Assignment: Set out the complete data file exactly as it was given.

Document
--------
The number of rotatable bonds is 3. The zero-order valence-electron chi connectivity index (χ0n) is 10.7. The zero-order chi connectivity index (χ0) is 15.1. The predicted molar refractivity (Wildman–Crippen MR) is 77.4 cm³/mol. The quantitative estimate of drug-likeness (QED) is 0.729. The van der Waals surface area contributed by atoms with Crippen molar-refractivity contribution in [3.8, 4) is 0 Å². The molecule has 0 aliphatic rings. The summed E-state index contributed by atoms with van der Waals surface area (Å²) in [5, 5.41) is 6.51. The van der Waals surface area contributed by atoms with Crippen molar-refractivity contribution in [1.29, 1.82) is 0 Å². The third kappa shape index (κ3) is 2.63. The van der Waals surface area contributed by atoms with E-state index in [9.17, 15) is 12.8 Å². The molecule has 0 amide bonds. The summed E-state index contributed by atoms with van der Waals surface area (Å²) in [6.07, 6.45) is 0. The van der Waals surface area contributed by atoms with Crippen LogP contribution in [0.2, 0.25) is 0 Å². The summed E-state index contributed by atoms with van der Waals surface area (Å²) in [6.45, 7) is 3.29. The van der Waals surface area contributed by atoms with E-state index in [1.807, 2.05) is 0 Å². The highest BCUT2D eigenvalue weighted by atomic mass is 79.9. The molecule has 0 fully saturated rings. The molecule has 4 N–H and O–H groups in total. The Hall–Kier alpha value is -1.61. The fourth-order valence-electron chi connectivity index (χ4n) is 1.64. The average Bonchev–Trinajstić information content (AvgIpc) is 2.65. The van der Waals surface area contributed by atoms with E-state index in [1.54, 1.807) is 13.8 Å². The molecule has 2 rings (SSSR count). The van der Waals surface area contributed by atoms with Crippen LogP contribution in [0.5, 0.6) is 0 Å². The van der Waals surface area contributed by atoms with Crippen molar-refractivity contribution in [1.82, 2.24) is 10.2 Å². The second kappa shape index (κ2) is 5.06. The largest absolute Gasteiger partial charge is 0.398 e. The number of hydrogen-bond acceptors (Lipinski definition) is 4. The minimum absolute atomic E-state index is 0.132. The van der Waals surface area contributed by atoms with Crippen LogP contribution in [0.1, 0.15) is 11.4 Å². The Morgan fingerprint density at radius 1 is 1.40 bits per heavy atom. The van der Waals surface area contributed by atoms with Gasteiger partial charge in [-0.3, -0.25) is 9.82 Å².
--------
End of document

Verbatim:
The number of rotatable bonds is 3. The zero-order valence-electron chi connectivity index (χ0n) is 10.7. The zero-order chi connectivity index (χ0) is 15.1. The predicted molar refractivity (Wildman–Crippen MR) is 77.4 cm³/mol. The quantitative estimate of drug-likeness (QED) is 0.729. The van der Waals surface area contributed by atoms with Crippen molar-refractivity contribution in [3.8, 4) is 0 Å². The molecule has 0 aliphatic rings. The summed E-state index contributed by atoms with van der Waals surface area (Å²) in [5, 5.41) is 6.51. The van der Waals surface area contributed by atoms with Crippen molar-refractivity contribution in [1.29, 1.82) is 0 Å². The third kappa shape index (κ3) is 2.63. The van der Waals surface area contributed by atoms with E-state index in [9.17, 15) is 12.8 Å². The molecule has 0 amide bonds. The summed E-state index contributed by atoms with van der Waals surface area (Å²) in [6.07, 6.45) is 0. The van der Waals surface area contributed by atoms with Crippen LogP contribution in [0.2, 0.25) is 0 Å². The summed E-state index contributed by atoms with van der Waals surface area (Å²) in [6.45, 7) is 3.29. The van der Waals surface area contributed by atoms with E-state index in [1.807, 2.05) is 0 Å². The highest BCUT2D eigenvalue weighted by atomic mass is 79.9. The molecule has 0 fully saturated rings. The molecule has 4 N–H and O–H groups in total. The Hall–Kier alpha value is -1.61. The fourth-order valence-electron chi connectivity index (χ4n) is 1.64. The average Bonchev–Trinajstić information content (AvgIpc) is 2.65. The van der Waals surface area contributed by atoms with E-state index in [1.54, 1.807) is 13.8 Å². The molecule has 2 rings (SSSR count). The van der Waals surface area contributed by atoms with Crippen LogP contribution in [0.5, 0.6) is 0 Å². The van der Waals surface area contributed by atoms with Crippen molar-refractivity contribution in [1.82, 2.24) is 10.2 Å². The second kappa shape index (κ2) is 5.06. The largest absolute Gasteiger partial charge is 0.398 e. The number of hydrogen-bond acceptors (Lipinski definition) is 4. The minimum absolute atomic E-state index is 0.132. The van der Waals surface area contributed by atoms with Crippen LogP contribution in [0.1, 0.15) is 11.4 Å². The Morgan fingerprint density at radius 1 is 1.40 bits per heavy atom. The van der Waals surface area contributed by atoms with Gasteiger partial charge in [-0.3, -0.25) is 9.82 Å².